Issue #14718 has been updated by jeremyevans0 (Jeremy Evans).


mperham (Mike Perham) wrote:
> Results, it shows a significant reduction in RSS when run with jemalloc or MALLOC_ARENA_MAX=2.
> 
> ~~~
> > MALLOC_ARENA_MAX=2 /root/versions/2.5.1/bin/ruby -v frag.rb
> 
> ruby 2.5.1p57 (2018-03-29 revision 63029) [x86_64-linux]
>  '--disable-install-doc' '--prefix=/root/versions/2.5.1'
> Total string size: 1917MB
> VmRSS:	 2311052 kB
> 
> > /root/versions/2.5.1j/bin/ruby -v frag.rb
> 
> ruby 2.5.1p57 (2018-03-29 revision 63029) [x86_64-linux]
>  '--with-jemalloc' '--disable-install-doc' '--prefix=/root/versions/2.5.1j'
> Total string size: 1908MB
> VmRSS:	 2306372 kB
> ~~~

I'm not sure what the performance differences are, but looking purely at the memory usage, a 0.2% difference in memory between jemalloc and glibc with MALLOC_ARENA_MAX=2 seems insubstantial.  Certainly if the memory difference is that small, absent significant performance advantages, arguments for bundling jemalloc with ruby or downloading it at configure/make time don't make much sense, compared to just setting M_ARENA_MAX=2 if glibc is being used.

----------------------------------------
Feature #14718: Use jemalloc by default?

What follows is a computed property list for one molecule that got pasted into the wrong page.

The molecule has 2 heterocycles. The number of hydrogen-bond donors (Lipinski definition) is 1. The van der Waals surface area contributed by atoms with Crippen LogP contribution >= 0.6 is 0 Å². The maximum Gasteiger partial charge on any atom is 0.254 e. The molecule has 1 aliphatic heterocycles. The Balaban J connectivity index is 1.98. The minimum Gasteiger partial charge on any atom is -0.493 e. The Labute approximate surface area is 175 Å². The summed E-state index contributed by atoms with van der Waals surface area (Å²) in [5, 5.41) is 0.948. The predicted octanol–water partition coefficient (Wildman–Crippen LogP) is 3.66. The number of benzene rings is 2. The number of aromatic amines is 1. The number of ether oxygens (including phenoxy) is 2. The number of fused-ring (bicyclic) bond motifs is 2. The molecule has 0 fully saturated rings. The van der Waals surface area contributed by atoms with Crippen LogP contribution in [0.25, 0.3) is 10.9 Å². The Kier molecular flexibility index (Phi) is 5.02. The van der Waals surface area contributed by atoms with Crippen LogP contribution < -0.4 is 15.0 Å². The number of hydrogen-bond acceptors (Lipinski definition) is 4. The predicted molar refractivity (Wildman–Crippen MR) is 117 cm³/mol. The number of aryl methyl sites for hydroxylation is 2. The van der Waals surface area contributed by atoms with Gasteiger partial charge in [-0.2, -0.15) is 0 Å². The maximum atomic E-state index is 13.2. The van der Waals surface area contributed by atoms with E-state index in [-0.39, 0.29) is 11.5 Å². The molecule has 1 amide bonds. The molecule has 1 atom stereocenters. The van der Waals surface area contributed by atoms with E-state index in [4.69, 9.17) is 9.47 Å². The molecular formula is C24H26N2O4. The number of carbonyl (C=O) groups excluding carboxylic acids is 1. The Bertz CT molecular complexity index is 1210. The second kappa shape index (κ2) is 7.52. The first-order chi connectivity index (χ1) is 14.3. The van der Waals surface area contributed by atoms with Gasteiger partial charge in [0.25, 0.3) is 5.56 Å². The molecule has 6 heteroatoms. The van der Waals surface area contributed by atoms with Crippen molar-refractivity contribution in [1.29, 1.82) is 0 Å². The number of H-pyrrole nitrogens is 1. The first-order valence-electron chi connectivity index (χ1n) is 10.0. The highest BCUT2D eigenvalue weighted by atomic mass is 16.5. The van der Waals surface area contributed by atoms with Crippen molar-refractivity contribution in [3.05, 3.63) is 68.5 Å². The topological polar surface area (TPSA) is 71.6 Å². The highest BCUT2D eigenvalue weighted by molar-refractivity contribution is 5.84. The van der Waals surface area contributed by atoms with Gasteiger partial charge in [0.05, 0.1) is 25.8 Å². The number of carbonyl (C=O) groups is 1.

https://bugs.ruby-lang.org/issues/14718#change-72054

* Author: mperham (Mike Perham)
* Status: Open
* Priority: Normal
* Assignee: 
* Target version: 
----------------------------------------
I know Sam opened #9113 4 years ago to suggest this but I'm revisiting the topic to see if there's any movement here for Ruby 2.6 or 2.7.  I supply a major piece of Ruby infrastructure (Sidekiq) and I keep hearing over and over how Ruby is terrible with memory, a huge memory hog with their Rails apps.  My users switch to jemalloc and a miracle occurs: their memory usage drops massively.  Some data points:

https://twitter.com/brandonhilkert/status/987400365627801601
https://twitter.com/d_jones/status/989866391787335680
https://github.com/mperham/sidekiq/issues/3824#issuecomment-383072469

Redis moved to jemalloc many years ago and it solved all of their memory issues too.  Their conclusion: the glibc allocator "sucks really really hard". http://oldblog.antirez.com/post/everything-about-redis-24.html

This is a real pain point for the entire Rails community and would improve Ruby's reputation immensely if we can solve this problem.



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